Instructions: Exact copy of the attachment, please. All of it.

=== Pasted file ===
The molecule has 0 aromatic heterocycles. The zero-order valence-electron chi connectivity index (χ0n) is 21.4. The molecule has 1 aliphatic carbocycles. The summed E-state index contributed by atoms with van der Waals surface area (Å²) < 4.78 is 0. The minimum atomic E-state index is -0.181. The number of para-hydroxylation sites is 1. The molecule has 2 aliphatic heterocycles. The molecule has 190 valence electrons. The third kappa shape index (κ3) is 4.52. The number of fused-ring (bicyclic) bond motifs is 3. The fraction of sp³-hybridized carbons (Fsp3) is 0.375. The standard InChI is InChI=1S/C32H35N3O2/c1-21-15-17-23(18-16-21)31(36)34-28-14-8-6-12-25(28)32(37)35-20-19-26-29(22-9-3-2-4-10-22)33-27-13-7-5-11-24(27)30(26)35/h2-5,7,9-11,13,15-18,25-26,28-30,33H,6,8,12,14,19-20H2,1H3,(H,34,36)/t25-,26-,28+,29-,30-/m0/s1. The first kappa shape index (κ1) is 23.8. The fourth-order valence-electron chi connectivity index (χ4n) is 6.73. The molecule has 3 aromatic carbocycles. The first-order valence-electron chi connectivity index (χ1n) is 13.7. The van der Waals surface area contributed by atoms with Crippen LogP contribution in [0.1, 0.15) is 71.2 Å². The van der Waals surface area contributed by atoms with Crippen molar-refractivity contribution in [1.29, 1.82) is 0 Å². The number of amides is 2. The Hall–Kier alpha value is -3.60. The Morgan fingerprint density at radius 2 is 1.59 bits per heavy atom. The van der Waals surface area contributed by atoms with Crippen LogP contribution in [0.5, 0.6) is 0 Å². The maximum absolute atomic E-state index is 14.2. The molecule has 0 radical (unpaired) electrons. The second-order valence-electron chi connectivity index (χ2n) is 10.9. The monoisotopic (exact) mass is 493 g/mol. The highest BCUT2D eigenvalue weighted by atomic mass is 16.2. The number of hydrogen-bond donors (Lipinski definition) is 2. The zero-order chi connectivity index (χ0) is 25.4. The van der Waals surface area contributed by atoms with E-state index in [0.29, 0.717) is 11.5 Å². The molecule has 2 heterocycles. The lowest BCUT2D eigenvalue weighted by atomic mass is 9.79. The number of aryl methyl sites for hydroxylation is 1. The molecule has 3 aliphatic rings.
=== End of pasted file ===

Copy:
The molecule has 0 aromatic heterocycles. The zero-order valence-electron chi connectivity index (χ0n) is 21.4. The molecule has 1 aliphatic carbocycles. The summed E-state index contributed by atoms with van der Waals surface area (Å²) < 4.78 is 0. The minimum atomic E-state index is -0.181. The number of para-hydroxylation sites is 1. The molecule has 2 aliphatic heterocycles. The molecule has 190 valence electrons. The third kappa shape index (κ3) is 4.52. The number of fused-ring (bicyclic) bond motifs is 3. The fraction of sp³-hybridized carbons (Fsp3) is 0.375. The standard InChI is InChI=1S/C32H35N3O2/c1-21-15-17-23(18-16-21)31(36)34-28-14-8-6-12-25(28)32(37)35-20-19-26-29(22-9-3-2-4-10-22)33-27-13-7-5-11-24(27)30(26)35/h2-5,7,9-11,13,15-18,25-26,28-30,33H,6,8,12,14,19-20H2,1H3,(H,34,36)/t25-,26-,28+,29-,30-/m0/s1. The first kappa shape index (κ1) is 23.8. The fourth-order valence-electron chi connectivity index (χ4n) is 6.73. The molecule has 3 aromatic carbocycles. The first-order valence-electron chi connectivity index (χ1n) is 13.7. The van der Waals surface area contributed by atoms with Crippen LogP contribution in [0.1, 0.15) is 71.2 Å². The van der Waals surface area contributed by atoms with Crippen molar-refractivity contribution in [1.29, 1.82) is 0 Å². The number of amides is 2. The Hall–Kier alpha value is -3.60. The Morgan fingerprint density at radius 2 is 1.59 bits per heavy atom. The van der Waals surface area contributed by atoms with Crippen LogP contribution in [0.5, 0.6) is 0 Å². The maximum absolute atomic E-state index is 14.2. The molecule has 0 radical (unpaired) electrons. The second-order valence-electron chi connectivity index (χ2n) is 10.9. The monoisotopic (exact) mass is 493 g/mol. The highest BCUT2D eigenvalue weighted by atomic mass is 16.2. The number of hydrogen-bond donors (Lipinski definition) is 2. The zero-order chi connectivity index (χ0) is 25.4. The van der Waals surface area contributed by atoms with E-state index in [0.29, 0.717) is 11.5 Å². The molecule has 2 heterocycles. The lowest BCUT2D eigenvalue weighted by atomic mass is 9.79. The number of aryl methyl sites for hydroxylation is 1. The molecule has 3 aliphatic rings.